buyers. If you can’t seem to find one locally, go to the webpage of the National Association of Exclusive Buyer Agents. You can also
check with your local real estate companies for agents who work only with
buyers. In many states the real estate industry has created a Buyer’s Broker
Representation Agreement that you can use with an agent.
you should understand that you ought to have someone in your corner, someone
who will help you understand the process, help you understand values, help you
develop a negotiating strategy, and help you execute it just as if s/he were
dealing with a member of the family. That person is out there and it is really
important that you make an effort to find him/her.
the agent who works only for him or herself.
We just explained why it is important to work with a Buyer’s Agent who
represents your interests exclusively. But there is another common kind of
agent: one who works primarily for him or herself. There are many ethical real
estate agents, but there are also agents who look out only for their best
interests. Their primary concern is how much money they can make on the
transaction and how hard they have to work to earn it. Getting referrals and
references, and conducting interviews is the best way to avoid these agents.
sure your agent will show you ALL properties you might be interested in (not
just the ones they’ll make the most money from).
Real estate agents get paid a commission, but it is almost invariably a portion
(usually half) of the traditional 6% commission that is paid by the sellers.
While a recent survey indicates that the average commission paid by sellers has
actually dropped to little more than 5%, the buyer’s agents still retain the 3%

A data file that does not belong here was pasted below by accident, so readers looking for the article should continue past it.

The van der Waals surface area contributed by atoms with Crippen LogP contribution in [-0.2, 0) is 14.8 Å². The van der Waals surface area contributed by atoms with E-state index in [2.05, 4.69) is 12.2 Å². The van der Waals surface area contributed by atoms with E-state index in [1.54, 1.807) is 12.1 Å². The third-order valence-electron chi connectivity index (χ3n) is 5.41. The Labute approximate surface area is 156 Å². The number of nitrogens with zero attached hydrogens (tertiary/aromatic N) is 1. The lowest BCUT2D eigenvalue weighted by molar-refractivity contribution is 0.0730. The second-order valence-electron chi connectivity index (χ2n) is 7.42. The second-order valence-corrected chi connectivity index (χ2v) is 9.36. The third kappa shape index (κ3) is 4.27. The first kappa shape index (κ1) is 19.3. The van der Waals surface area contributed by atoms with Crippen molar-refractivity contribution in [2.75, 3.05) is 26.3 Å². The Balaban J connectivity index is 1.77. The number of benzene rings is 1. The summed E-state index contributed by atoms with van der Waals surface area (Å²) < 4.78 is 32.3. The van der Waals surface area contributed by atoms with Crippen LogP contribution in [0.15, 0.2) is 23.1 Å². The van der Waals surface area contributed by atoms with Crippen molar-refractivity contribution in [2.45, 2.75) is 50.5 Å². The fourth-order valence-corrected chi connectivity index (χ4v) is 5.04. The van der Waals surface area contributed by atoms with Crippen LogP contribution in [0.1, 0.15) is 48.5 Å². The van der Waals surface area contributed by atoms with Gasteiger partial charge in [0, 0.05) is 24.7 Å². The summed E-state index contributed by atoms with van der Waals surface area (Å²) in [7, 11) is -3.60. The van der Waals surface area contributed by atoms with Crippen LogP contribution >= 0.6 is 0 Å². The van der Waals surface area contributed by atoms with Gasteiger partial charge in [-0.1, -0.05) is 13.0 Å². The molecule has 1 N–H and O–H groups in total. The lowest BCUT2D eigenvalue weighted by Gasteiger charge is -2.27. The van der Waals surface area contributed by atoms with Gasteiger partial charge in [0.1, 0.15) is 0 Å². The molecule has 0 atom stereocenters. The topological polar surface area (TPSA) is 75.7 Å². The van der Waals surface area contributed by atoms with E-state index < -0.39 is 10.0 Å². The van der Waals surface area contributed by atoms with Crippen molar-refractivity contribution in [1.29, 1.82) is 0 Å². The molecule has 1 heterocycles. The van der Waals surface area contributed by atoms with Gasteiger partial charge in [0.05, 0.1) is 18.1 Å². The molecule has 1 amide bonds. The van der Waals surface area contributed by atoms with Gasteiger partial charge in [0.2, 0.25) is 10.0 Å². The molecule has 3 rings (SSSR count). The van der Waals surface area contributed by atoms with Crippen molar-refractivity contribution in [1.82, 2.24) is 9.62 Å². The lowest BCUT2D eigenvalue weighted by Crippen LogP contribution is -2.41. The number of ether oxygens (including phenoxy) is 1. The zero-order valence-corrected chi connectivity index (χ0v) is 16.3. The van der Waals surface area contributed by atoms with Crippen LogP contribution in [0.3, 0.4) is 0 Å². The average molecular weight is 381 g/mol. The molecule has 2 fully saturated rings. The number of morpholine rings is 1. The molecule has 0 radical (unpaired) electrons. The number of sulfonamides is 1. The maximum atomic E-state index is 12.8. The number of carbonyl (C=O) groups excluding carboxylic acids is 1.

they always have, with the rest going to the listing agent.
agents will often ignore listings that would provide them with a reduced
commission. They think they deserve 3%, and won’t show you a home on which they
would earn 2.5%. You need to let your agent know that you will be shown ALL the
properties you might be interested in, regardless of the commission structure.
Experience counts in the real estate field – ideally, you want to use an agent
with at least five years of experience. A word of warning: the newest agents
are likely to be the ones who take the “Up Desk,” meaning they’re the ones who
answer the phone when you call a particular real estate office. They do it
because they are trying to convert phone-in callers into clients. Frankly, you
may not do as well being represented by one of these people. How are they going
to get ahead? That’s their problem, not yours.
Interview potential agents.
want to ask potential agents questions about how long they’ve been in the
business, how many deals they are currently processing, and other questions
designed to tell you their level of competence. There are five basic questions
you should ask a prospective real estate agent before you start to shop for a
home. When interviewing potential agents, remember that it’s important not only
that you know what questions to ask, but also what answers to expect. Here are
some questions to ask:
long have you been licensed as an agent?
Check that the real estate agent currently has a license in good standing and
ask him or her about their professional experience. Look for a real estate
agent who has been in the business for at least five years. Ask the agent about
his or her work schedule and how s/he wants to be contacted. Ideally, your
agent is a full-time realtor who is easily accessible by email, cell phone, and
many homes did you sell last year and for what average price?
Ask your agent about his or her recent experience helping people in your area
buy and sell homes. See if s/he will provide you with the contact information
of former customers as references.
many clients are you currently working with?
Look for an agent that works with a few clients at a time, but not so many that
s/he won’t have enough time for you. Ask if the realtor will be acting as a
“dual agent”, i.e., representing both the borrower and the seller. (As mentioned
above, this is not ideal). If the agent will be representing you exclusively,
ask whether s/he expects you to pay the commission instead of the seller.
What are your fee and commission structures? Will you be willing to show me ALL
properties I might be interested in, despite your commission structure?
Most real estate agents work purely on commissions from the sale. When a
homeowner sells a home, they pay a real estate agent a commission and closing
fee. This listing agent’s commission is usually about 6% of the sale price. The
listing agent then shares his or her commission with the buyer’s agent. For